Cinquain Poetry

4KJ wrote cinquain poems today.

Cinquain poems have five lines and follow this structure:

Line 1: Noun or subject of poem (one word)

Line 2: Two adjectives that describe line 1

Line 3: Three verbs that describe line 1

Line 4: A short phrase about line 1

Line 5: A synonym of line 1 (one word)

***

Read our Christmas cinquain poems below…

What do you think of our cinquain poems?

Can you write a cinquain poem in your comment?

Haiku Poems

Today the students in 4KJ wrote haiku poems in our literacy block.

Haiku poems are a Japanese form of poetry, and they do not rhyme. They have three lines and each line has a specific number of syllables. The structure of a haiku poem is:

Line 1: Five syllables

Line 2: Seven syllables

Line 3: Five syllables

*****

Here is a haiku poem Miss Jordan wrote about her parents’ labrador, Mocha.

Mocha is cheeky.

Always hungry and playful.

A beautiful dog.

*****

Read our haiku poems below.

*****

What do you think of our haiku poems?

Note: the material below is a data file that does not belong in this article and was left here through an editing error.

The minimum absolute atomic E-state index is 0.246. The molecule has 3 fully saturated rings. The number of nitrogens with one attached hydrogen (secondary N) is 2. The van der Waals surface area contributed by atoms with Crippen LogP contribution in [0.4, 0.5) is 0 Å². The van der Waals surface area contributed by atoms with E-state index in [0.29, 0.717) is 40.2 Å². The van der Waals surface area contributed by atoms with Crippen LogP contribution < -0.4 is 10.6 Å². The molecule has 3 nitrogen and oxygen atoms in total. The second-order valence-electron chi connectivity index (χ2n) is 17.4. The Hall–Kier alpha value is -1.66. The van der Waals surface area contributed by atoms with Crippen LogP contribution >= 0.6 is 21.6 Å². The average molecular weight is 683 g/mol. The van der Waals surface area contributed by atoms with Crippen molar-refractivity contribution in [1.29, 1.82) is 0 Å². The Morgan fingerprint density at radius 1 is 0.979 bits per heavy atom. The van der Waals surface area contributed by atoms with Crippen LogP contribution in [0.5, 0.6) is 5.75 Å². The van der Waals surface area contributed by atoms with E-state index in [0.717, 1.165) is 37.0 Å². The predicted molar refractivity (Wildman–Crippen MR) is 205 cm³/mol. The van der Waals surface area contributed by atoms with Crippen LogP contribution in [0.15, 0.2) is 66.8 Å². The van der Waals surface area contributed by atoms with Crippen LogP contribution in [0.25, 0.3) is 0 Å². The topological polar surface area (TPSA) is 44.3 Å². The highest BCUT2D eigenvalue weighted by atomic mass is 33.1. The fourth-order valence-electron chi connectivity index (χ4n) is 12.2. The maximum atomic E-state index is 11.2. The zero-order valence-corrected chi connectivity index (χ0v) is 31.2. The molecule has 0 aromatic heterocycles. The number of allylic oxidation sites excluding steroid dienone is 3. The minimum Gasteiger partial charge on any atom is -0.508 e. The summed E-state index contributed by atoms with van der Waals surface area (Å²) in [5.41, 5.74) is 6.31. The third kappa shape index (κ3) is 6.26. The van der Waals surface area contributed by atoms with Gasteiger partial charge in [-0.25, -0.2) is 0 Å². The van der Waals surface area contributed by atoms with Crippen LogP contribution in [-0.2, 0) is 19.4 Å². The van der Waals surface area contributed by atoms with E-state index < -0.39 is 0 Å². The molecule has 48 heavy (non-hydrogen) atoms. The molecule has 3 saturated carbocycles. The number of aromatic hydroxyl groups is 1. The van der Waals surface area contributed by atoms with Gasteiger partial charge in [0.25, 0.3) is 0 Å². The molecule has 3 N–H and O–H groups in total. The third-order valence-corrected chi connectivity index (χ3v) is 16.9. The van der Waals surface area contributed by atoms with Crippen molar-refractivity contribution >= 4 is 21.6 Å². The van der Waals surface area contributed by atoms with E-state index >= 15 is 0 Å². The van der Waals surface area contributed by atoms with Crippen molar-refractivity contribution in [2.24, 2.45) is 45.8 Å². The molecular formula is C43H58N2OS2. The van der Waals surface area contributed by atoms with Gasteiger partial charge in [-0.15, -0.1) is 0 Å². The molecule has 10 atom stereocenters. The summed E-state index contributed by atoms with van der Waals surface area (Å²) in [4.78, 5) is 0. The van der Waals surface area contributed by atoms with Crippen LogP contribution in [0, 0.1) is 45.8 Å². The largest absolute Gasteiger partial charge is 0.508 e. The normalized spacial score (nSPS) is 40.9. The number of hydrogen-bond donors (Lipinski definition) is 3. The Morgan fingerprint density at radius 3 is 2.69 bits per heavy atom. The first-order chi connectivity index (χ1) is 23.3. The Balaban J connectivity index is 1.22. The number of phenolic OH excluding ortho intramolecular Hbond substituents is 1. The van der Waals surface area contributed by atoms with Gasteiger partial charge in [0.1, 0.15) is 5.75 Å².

Can you write a haiku poem in your comment?

The One and Only Ivan

In 4KJ we love to read. At the start of the term we began a class novel titled The One and Only Ivan, by Katherine Applegate.

About the book

Ivan is a gorilla who lives at the Exit 8 Big Top Mall and Video Arcade with his animal companions. While he is very used to this existence in his domain, he makes a change in his life and the lives of others, with the help of his friends. The One and Only Ivan is a work of fiction that is based on a true story.

Mrs Hembree is a teacher librarian in Seattle, USA. She introduced The One and Only Ivan to Mrs Morris and Miss Jordan last year. She recommended it to us because the students at her school enjoyed it so much.

Mrs Hembree made a fabulous book trailer. We watched the book trailer before reading the story to tune us into the text.

*****

Our reflections

We have been reading a bit of The One and Only Ivan every day this term and we enjoyed it very much. Here are our thoughts and reflections. Please be aware that our reflections contain spoilers!

*****

What did you think about The One and Only Ivan? Do you have a reflection to add?